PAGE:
What this means: To survive, Fjord says, the most progressive banks will figure out how not to be just the “dump pipe” of transactions, but “put true user-centricity and customer value” front and center. That means prioritizing digital services and embracing mobile technology with an eye toward security.

Hands-free and eyes-free UI

We’ve already mentioned Siri twice in this post, so it’s no surprise that Fjord is betting multimodal interfaces that use voice and gestures instead of just touch are going to be huge next year. Siri’s not the only example though — Microsoft has its own version of voice control tech with TellMe, there’s Nuance and Vlingo. But Siri is the implementation of voice control that has finally brought the technology to the masses. Which means we’re going to see a whole lot more of this in the coming year. When it comes to gesture-based controls, Microsoft has already made it an established interface thanks to the success of Kinect for Xbox, which allows gamers to control and interact with their video games via voice and gestures. But next we’ll have to see how or if gestures make it big outside of gaming.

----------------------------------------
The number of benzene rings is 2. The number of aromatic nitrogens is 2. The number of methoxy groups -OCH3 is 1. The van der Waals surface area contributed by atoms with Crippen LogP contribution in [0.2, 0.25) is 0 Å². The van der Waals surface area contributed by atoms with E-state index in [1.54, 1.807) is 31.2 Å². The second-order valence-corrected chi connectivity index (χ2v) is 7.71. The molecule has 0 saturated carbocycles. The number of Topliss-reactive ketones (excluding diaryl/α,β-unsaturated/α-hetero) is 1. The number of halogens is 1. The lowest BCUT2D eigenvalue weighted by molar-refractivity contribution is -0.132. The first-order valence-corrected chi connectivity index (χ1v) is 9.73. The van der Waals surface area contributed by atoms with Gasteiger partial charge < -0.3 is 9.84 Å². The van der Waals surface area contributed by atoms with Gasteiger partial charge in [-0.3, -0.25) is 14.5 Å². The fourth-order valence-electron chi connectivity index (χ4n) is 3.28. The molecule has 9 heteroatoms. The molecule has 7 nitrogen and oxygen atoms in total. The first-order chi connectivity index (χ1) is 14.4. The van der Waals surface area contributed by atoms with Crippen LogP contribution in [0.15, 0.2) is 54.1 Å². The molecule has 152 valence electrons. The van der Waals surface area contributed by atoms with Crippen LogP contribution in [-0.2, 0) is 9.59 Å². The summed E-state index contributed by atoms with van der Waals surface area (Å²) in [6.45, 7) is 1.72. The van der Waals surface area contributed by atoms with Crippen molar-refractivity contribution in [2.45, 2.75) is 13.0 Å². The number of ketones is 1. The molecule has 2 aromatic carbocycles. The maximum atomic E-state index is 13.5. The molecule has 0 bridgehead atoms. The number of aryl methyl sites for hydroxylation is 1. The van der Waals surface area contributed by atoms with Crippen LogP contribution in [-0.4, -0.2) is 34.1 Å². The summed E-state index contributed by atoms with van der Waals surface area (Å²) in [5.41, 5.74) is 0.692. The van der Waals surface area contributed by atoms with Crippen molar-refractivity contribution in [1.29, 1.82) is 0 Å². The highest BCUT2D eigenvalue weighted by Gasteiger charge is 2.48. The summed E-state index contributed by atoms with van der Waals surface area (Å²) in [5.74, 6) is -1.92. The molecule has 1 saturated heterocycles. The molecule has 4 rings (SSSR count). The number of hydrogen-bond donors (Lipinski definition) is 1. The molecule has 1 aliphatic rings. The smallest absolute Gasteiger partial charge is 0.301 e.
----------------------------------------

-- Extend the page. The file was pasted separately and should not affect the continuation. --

Another input is facial expressions — we already have some interfaces that recognize those. “A logical next step [is] to allow users to tag things as ‘liked’ by simply showing a thumbs up, or perhaps this gets as commoditized with an action as natural as the blink,” says Fjord.

What this means: While many of these new input methods are just arriving in the mainstream via a couple of brands of smartphones and video game consoles, there are going to be new business models emerging around them, Fjord predicts. The really forward-thinking companies will start to embrace new interfaces in the coming year for their products and services and figure out how to make it work for everyone, not just tech-savvy.

We’ll of course continue to cover these trends here at GigaOM over the next year to see how they develop and show you where they will take us in terms of gadgets we use and how we do business. What are your thoughts? Feel free to weigh in on how you think these themes will shakeout in the next year.

Thumbnail courtesy of Flickr user Eustaquio Santimano